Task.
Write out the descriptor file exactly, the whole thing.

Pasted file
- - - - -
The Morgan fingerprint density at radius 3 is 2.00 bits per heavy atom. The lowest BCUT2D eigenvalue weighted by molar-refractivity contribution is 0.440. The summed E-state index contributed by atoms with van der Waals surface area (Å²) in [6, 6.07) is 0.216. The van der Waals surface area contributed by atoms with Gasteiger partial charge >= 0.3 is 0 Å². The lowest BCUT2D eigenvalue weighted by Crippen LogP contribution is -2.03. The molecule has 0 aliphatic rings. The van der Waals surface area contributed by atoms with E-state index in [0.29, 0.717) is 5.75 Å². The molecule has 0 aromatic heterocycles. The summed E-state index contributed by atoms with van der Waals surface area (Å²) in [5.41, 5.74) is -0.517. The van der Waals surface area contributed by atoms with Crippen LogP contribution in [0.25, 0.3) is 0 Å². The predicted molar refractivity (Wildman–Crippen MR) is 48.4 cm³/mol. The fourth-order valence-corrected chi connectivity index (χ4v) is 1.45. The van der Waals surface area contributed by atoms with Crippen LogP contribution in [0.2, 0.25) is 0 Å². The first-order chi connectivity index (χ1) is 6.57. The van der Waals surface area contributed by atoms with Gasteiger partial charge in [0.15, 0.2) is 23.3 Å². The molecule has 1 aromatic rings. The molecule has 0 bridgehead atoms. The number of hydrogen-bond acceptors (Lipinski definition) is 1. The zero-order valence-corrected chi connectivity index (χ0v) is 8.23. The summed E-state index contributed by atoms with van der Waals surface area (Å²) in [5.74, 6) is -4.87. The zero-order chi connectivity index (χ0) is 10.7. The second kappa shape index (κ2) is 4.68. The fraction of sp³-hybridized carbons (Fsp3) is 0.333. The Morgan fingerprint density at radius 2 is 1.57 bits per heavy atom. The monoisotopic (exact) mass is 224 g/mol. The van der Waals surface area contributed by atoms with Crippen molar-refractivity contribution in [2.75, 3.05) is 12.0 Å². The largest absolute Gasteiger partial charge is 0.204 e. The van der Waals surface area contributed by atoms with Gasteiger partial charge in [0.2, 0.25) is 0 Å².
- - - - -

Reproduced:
The Morgan fingerprint density at radius 3 is 2.00 bits per heavy atom. The lowest BCUT2D eigenvalue weighted by molar-refractivity contribution is 0.440. The summed E-state index contributed by atoms with van der Waals surface area (Å²) in [6, 6.07) is 0.216. The van der Waals surface area contributed by atoms with Gasteiger partial charge >= 0.3 is 0 Å². The lowest BCUT2D eigenvalue weighted by Crippen LogP contribution is -2.03. The molecule has 0 aliphatic rings. The van der Waals surface area contributed by atoms with E-state index in [0.29, 0.717) is 5.75 Å². The molecule has 0 aromatic heterocycles. The summed E-state index contributed by atoms with van der Waals surface area (Å²) in [5.41, 5.74) is -0.517. The van der Waals surface area contributed by atoms with Crippen LogP contribution in [0.25, 0.3) is 0 Å². The predicted molar refractivity (Wildman–Crippen MR) is 48.4 cm³/mol. The fourth-order valence-corrected chi connectivity index (χ4v) is 1.45. The van der Waals surface area contributed by atoms with Crippen LogP contribution in [0.2, 0.25) is 0 Å². The first-order chi connectivity index (χ1) is 6.57. The van der Waals surface area contributed by atoms with Gasteiger partial charge in [0.15, 0.2) is 23.3 Å². The molecule has 1 aromatic rings. The molecule has 0 bridgehead atoms. The number of hydrogen-bond acceptors (Lipinski definition) is 1. The zero-order valence-corrected chi connectivity index (χ0v) is 8.23. The summed E-state index contributed by atoms with van der Waals surface area (Å²) in [5.74, 6) is -4.87. The zero-order chi connectivity index (χ0) is 10.7. The second kappa shape index (κ2) is 4.68. The fraction of sp³-hybridized carbons (Fsp3) is 0.333. The Morgan fingerprint density at radius 2 is 1.57 bits per heavy atom. The monoisotopic (exact) mass is 224 g/mol. The van der Waals surface area contributed by atoms with Crippen molar-refractivity contribution in [2.75, 3.05) is 12.0 Å². The largest absolute Gasteiger partial charge is 0.204 e. The van der Waals surface area contributed by atoms with Gasteiger partial charge in [0.2, 0.25) is 0 Å².